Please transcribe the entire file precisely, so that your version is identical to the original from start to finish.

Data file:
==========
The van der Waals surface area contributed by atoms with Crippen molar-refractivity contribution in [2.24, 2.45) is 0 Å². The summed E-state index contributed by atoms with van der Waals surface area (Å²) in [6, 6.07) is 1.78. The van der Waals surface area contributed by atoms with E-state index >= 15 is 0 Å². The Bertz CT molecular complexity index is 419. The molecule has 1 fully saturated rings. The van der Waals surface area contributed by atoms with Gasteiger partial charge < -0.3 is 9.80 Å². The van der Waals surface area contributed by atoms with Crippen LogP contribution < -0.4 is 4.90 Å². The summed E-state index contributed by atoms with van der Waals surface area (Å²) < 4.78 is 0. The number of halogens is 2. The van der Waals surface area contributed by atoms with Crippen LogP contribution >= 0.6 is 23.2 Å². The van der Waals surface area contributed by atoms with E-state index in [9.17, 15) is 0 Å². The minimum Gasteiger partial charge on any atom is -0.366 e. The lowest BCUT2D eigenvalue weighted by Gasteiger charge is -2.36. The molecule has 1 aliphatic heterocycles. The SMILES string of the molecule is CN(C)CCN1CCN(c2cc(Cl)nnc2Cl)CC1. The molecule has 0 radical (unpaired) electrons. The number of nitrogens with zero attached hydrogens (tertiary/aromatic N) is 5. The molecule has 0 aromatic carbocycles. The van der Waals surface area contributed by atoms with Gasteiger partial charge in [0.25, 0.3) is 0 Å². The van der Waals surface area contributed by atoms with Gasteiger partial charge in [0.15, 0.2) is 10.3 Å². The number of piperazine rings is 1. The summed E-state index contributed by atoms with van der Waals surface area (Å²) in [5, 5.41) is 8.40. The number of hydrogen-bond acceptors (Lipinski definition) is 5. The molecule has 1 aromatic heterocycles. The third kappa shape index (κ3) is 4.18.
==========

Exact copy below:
The van der Waals surface area contributed by atoms with Crippen molar-refractivity contribution in [2.24, 2.45) is 0 Å². The summed E-state index contributed by atoms with van der Waals surface area (Å²) in [6, 6.07) is 1.78. The van der Waals surface area contributed by atoms with E-state index >= 15 is 0 Å². The Bertz CT molecular complexity index is 419. The molecule has 1 fully saturated rings. The van der Waals surface area contributed by atoms with Gasteiger partial charge < -0.3 is 9.80 Å². The van der Waals surface area contributed by atoms with Crippen LogP contribution < -0.4 is 4.90 Å². The summed E-state index contributed by atoms with van der Waals surface area (Å²) < 4.78 is 0. The number of halogens is 2. The van der Waals surface area contributed by atoms with Crippen LogP contribution >= 0.6 is 23.2 Å². The van der Waals surface area contributed by atoms with E-state index in [9.17, 15) is 0 Å². The minimum Gasteiger partial charge on any atom is -0.366 e. The lowest BCUT2D eigenvalue weighted by Gasteiger charge is -2.36. The molecule has 1 aliphatic heterocycles. The SMILES string of the molecule is CN(C)CCN1CCN(c2cc(Cl)nnc2Cl)CC1. The molecule has 0 radical (unpaired) electrons. The number of nitrogens with zero attached hydrogens (tertiary/aromatic N) is 5. The molecule has 0 aromatic carbocycles. The van der Waals surface area contributed by atoms with Gasteiger partial charge in [0.25, 0.3) is 0 Å². The van der Waals surface area contributed by atoms with Gasteiger partial charge in [0.15, 0.2) is 10.3 Å². The number of piperazine rings is 1. The summed E-state index contributed by atoms with van der Waals surface area (Å²) in [5, 5.41) is 8.40. The number of hydrogen-bond acceptors (Lipinski definition) is 5. The molecule has 1 aromatic heterocycles. The third kappa shape index (κ3) is 4.18.